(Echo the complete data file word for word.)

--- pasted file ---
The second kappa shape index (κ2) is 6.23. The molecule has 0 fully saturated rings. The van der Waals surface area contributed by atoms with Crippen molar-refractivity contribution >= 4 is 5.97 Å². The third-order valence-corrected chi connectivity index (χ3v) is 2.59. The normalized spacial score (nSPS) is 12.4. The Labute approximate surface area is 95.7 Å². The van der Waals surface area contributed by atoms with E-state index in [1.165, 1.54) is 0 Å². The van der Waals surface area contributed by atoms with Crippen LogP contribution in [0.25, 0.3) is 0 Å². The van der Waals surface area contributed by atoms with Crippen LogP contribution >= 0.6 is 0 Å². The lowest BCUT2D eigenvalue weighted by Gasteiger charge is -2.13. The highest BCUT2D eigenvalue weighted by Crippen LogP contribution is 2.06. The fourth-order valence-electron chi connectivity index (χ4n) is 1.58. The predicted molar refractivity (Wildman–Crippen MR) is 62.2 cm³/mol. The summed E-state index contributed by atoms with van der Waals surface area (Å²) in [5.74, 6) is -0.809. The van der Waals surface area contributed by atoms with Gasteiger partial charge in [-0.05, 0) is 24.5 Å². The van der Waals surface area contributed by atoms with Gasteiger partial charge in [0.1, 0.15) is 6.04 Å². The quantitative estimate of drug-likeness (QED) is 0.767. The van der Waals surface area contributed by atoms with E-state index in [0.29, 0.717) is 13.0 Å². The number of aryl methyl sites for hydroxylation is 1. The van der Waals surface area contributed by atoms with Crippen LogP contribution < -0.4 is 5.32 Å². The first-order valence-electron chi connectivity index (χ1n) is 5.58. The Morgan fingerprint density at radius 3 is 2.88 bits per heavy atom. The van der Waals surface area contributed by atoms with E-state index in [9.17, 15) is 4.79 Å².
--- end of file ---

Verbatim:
The second kappa shape index (κ2) is 6.23. The molecule has 0 fully saturated rings. The van der Waals surface area contributed by atoms with Crippen molar-refractivity contribution >= 4 is 5.97 Å². The third-order valence-corrected chi connectivity index (χ3v) is 2.59. The normalized spacial score (nSPS) is 12.4. The Labute approximate surface area is 95.7 Å². The van der Waals surface area contributed by atoms with E-state index in [1.165, 1.54) is 0 Å². The van der Waals surface area contributed by atoms with Crippen LogP contribution in [0.25, 0.3) is 0 Å². The van der Waals surface area contributed by atoms with Crippen LogP contribution >= 0.6 is 0 Å². The lowest BCUT2D eigenvalue weighted by Gasteiger charge is -2.13. The highest BCUT2D eigenvalue weighted by Crippen LogP contribution is 2.06. The fourth-order valence-electron chi connectivity index (χ4n) is 1.58. The predicted molar refractivity (Wildman–Crippen MR) is 62.2 cm³/mol. The summed E-state index contributed by atoms with van der Waals surface area (Å²) in [5.74, 6) is -0.809. The van der Waals surface area contributed by atoms with Gasteiger partial charge in [-0.05, 0) is 24.5 Å². The van der Waals surface area contributed by atoms with Gasteiger partial charge in [0.1, 0.15) is 6.04 Å². The quantitative estimate of drug-likeness (QED) is 0.767. The van der Waals surface area contributed by atoms with E-state index in [0.29, 0.717) is 13.0 Å². The number of aryl methyl sites for hydroxylation is 1. The van der Waals surface area contributed by atoms with Crippen LogP contribution < -0.4 is 5.32 Å². The first-order valence-electron chi connectivity index (χ1n) is 5.58. The Morgan fingerprint density at radius 3 is 2.88 bits per heavy atom. The van der Waals surface area contributed by atoms with E-state index in [9.17, 15) is 4.79 Å².